Gynecologic surgery is used to treat a broad spectrum of underlying pathology. As a result, the list of surgical procedures used in gynecology is extensive, but in general, techniques maximize tissue healing and patient recovery. Successful outcomes depend upon appropriate patient and procedure selection as well as anticipation and preparation for possible complicating factors. During any procedure, intraoperative complications may be encountered, and surgeons should be familiar with these challenges and their management.
Perioperative morbidity and mortality rates may be significantly lowered by thorough preoperative evaluation and management. This process is the responsibility of the surgeon in concert with appropriate consultants and is discussed in detail in Chapter 39.
Many anesthetic options are available for patients undergoing gynecologic procedures. Typically, general anesthesia, regional epidural, or spinal technique is selected. However, paracervical blockade using local anesthetic agents may be used alone or more commonly with conscious sedation for dilation and curettage or hysteroscopy.
The delivery of these anesthetic techniques should be provided by clinicians who are skilled with their placement and are capable of managing their side effects. In general, paracervical blockade and intravenous sedation may be provided by gynecologists. General, epidural, and spinal anesthesia typically are delivered and managed by anesthesiology staff.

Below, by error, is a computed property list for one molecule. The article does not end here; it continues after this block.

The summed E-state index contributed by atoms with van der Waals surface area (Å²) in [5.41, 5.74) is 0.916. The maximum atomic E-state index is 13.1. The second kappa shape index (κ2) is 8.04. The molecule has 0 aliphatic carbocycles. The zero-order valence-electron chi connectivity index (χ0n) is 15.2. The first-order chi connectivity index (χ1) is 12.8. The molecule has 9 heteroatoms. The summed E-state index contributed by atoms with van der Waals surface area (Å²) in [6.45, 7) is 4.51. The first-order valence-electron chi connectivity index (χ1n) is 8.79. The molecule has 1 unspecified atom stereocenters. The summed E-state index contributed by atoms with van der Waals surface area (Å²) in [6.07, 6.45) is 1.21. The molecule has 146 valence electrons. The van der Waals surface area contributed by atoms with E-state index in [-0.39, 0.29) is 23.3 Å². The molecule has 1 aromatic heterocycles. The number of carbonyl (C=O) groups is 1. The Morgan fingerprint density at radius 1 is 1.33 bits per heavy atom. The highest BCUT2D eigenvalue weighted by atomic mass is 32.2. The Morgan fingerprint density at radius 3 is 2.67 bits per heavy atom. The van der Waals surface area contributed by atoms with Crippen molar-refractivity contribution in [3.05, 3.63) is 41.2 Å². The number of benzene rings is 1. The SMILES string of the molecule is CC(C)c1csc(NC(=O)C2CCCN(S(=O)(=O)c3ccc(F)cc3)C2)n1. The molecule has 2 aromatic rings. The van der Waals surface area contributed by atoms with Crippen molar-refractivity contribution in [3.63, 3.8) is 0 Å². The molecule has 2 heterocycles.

The selection of anesthesia for gynecologic surgery is complex. Clinical factors such as the procedure planned, extent of disease, and patient comorbidities weigh heavily in the decision process. Moreover, personal preferences of the patient, anesthesiologist, and surgeon influence choice. Lastly, the providing hospital or clinic may further define options based on their practicing norms and availability of personnel or equipment. For example, an outpatient gynecology clinic may have supporting personnel and equipment sufficient for paracervical blockade or intravenous conscious sedation but may lack sophisticated equipment or expertise required for regional or general anesthesia.
In all cases, both the anesthesia provider and the surgeon should be prepared for potential problems. Difficult patient intubation may complicate general anesthesia, whereas regional anesthetic procedures may lead to higher than anticipated levels of blockade and respiratory muscle dysfunction. Cases using paracervical blockade may be complicated by inadequate levels of anesthesia, or conversely by anesthetic toxicity. Conscious sedation may also fail to provide adequate analgesia, or alternatively, may lead to respiratory depression. Thus, no procedure is free of potential risk, and contingency plans for each should be in place.
Paracervical block is used most commonly during first-trimester pregnancy evacuation but also may be selected for cervical ablative or excisional procedures, transvaginal sonographically guided oocyte retrieval, and in-office hysteroscopy. Studies have also demonstrated improved postoperative pain control in women given preemptive analgesia with paracervical blockade prior to general anesthesia for vaginal hysterectomy (Long, 2009; O'Neal, 2003).
Paracervical blockade is often combined with nonsteroidal antiinflammatory drugs (NSAIDs) or intravenous conscious sedation or both. Conscious sedation may be ...